Rerolled from a High Times Original Article
In a reminder that marijuana legalization does not legalize the production of all marijuana, Colorado police announced that they spent Wednesday morning busting a large swath of unauthorized cannabis production. Officers seized an almost unbelievable total of $240 million in marijuana plants and $13.5 million in market-ready cannabis, in addition to a Porsche, a BMV, and a Mercedes Benz from middle to upper class homes across the Denver suburbs.
A press release said that the operation yielded a total of 80,000 cannabis plants, which were confiscated from 41 houses in areas like Arvada, Thornton, Aurora, Castle Rock, Brighton, Parker, and Centennial, though raiding a total of 183 homes kept local law officers busy.
Denver7 reports that over 200 search warrants were involved — the same amount as had been filed during marijuana operations going back to legalization in 2014. That publication was unable to confirm if there had been arrests or which criminal charges have been filed in conjuncture with the investigation. The Denver Post reported that “dozens” of individuals were arrested during the operation.
The raids were apparently the product of a multi-year investigation into criminal enterprise that was shipping the finished cannabis over state lines. Wednesday’s operations were reportedly not the first time that Colorado police has busted growing operations uncovered during the operation.
“Unfortunately Colorado is no longer known for its beautiful mountains and scenery.” said District Attorney William T. McDermott in a Friday morning press conference regarding the raids. “Now it is known for marijuana and other illegal manufacturing and distribution of controlled substances. This investigation highlights that law enforcement and prosecutors are committed to the rule of law and ensuring Colorado returns to its former standing.”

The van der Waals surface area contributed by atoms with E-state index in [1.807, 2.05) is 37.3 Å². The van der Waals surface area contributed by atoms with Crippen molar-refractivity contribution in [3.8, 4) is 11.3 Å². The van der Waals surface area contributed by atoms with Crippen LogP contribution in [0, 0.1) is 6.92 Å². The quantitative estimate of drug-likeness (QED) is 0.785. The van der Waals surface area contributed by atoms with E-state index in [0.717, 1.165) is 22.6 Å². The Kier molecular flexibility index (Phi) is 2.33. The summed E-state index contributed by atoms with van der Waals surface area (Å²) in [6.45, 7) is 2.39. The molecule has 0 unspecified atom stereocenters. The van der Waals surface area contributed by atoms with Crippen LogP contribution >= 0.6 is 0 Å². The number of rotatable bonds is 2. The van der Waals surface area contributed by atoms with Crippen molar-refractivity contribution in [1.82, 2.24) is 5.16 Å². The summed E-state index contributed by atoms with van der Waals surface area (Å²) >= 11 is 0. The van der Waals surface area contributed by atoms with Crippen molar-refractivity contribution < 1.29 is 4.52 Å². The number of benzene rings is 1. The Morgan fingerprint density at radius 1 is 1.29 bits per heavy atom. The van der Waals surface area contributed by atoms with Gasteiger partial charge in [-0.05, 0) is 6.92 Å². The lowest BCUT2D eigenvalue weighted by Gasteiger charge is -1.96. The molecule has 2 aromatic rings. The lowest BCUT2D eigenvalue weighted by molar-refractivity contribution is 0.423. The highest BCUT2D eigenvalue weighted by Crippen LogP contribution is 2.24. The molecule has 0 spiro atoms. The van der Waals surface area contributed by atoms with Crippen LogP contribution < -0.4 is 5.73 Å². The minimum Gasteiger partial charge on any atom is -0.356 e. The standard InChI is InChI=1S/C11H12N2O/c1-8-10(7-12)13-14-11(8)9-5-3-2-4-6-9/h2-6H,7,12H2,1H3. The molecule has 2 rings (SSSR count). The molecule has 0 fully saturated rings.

Officials hinted at the fact that the raids would not be the end of prosecution of illegal grows in the state, which they claim is starting to affect local residents. “Colorado has become the epicenter of black market marijuana in the United States,” said U.S. Attorney Jason Dunn at the same conference. “It’s impacting communities, it’s impacting neighborhoods, and it’s impacting public safety. But this investigation may be just the tip of the iceberg.”
Given the number of high profile raids coming out of Colorado recently, these assertions seem to be correct in their diagnosis of a thriving extra-legal market based in the state. In January, DEA agents sacked 50 illegal grow houses in the Denver area. At that time, Colorado law enforcement had totaled seizures of 70,000 marijuana plants weighing in at over 10,000 pounds since the state legalized recreational cannabis. Authorities suggested that the groups implicated in the raids were involved in other illegal activities, such as trafficking of other substances and illegal gun sales.
In December, a local PBS affiliate found that serious marijuana felony charges have increased in Colorado since it legalized recreational cannabis. Charges including the cultivation of 30 or more plants, possession with intent to distribute and/or conspiracy involving more than 50 pounds had more than quadrupled since the first year that recreational marijuana was regulated in 2014.
A 2017 study done by Rocky Mountain High Intensity Drug Traffic Area identified Florida, Illinois, and Texas as the three states that receive the most amounts of illegal weed from Colorado growers.
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Rerolled from High Times